Developing a job description can also be difficult because it is nearly impossible to cover all the necessary skills for the job in a small posting. Unexpected situations arise all the time which may require a skillset that you never knew your employee would need. For example, the Task-KSAO analysis approach can be very helpful in outlining the specific duties of the job and the qualities needed to do them, but it can’t predict the unpredictable, so there will always be a piece missing.

Maintaining job descriptions for current employees is important because it allows the company to monitor and measure an employee’s performance against expectations, which can be helpful in determining promotions and necessary disciplinary actions. However, it can be a difficult task because only the employee truly knows what they do on a day-to-day basis. There could be a large discrepancy between what the employee does each day and what their job description says they should be doing, which could negatively skew performance reports.

Despite the challenges of creating and managing job descriptions, it is almost always best practice to have them in place. They can serve as guides for hiring and firing decisions and benchmarks for employees who are acclimating to a new role. They can also help the company track what departments, and what employees within those, are doing what kinds of work.

Week 1 Discussion Post

  1. Edward Jones

Edward Jones practices Strategic HRM throughout their organization. Their main goal as an organization is to have a “positive impact” to “improve the lives of clients and colleagues,” according to their website. This is reflected in their employee reviews, which classify the company as having a great culture and sense of partnership. This clearly illustrates that their HR practices align with their larger objectives.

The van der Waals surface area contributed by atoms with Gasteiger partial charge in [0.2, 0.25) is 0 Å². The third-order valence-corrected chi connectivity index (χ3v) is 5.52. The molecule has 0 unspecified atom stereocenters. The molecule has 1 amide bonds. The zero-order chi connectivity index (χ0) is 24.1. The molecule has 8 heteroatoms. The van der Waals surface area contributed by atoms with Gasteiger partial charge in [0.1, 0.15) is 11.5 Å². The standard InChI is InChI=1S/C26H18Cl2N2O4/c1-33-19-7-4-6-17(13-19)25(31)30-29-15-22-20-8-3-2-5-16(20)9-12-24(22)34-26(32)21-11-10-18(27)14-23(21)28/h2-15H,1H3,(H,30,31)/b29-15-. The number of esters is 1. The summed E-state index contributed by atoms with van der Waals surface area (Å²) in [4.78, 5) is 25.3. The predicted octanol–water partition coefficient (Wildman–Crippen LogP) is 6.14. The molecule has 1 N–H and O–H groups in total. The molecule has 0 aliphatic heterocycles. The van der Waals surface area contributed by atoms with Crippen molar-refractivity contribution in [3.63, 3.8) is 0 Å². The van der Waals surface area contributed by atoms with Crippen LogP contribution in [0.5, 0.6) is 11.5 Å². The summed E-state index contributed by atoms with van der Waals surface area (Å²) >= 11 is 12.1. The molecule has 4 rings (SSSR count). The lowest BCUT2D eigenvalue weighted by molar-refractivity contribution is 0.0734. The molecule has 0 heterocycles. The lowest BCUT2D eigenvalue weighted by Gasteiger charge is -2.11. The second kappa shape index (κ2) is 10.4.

1. Kimpton Hotels and Restaraurants

Kimpton’s largest word in the employee review word cloud is “people,” followed by “everyone.” This clearly shows that they place emphasis on supporting the people who work for them, which is consistent with their mission statement: “heartfelt human connections make peoples’ lives better.” The strong correlation between their company values and the way that their employees feel speaks to a Strategic HRM practice.

  1. Pinnacle Financial Partners

I think Pinnacle Financial Partners also practices Strategic HRM. Employee reviews cite the emphasis that the company places on culture, people, and their team of associates. Their mission statement states that one of their goals, besides providing services to clients, is enrich associates personally, professionally and financially. This consistency in their mission statement and their employee reviews shows that they are committed to Strategic HRM. 

I’d like to be a manager that focuses on people and their well-being above profits or productivity. Obviously, both of the latter two things are important, but I really believe that employees who are happy and healthy are more productive. People can’t function if they’re burnt out or unhappy, so I think taking care of them as people first and employees second is most important. I think one of the most challenging parts of a managers job is finding a balance between being sympathetic and helpful, while also holding people accountable for their actions and duties.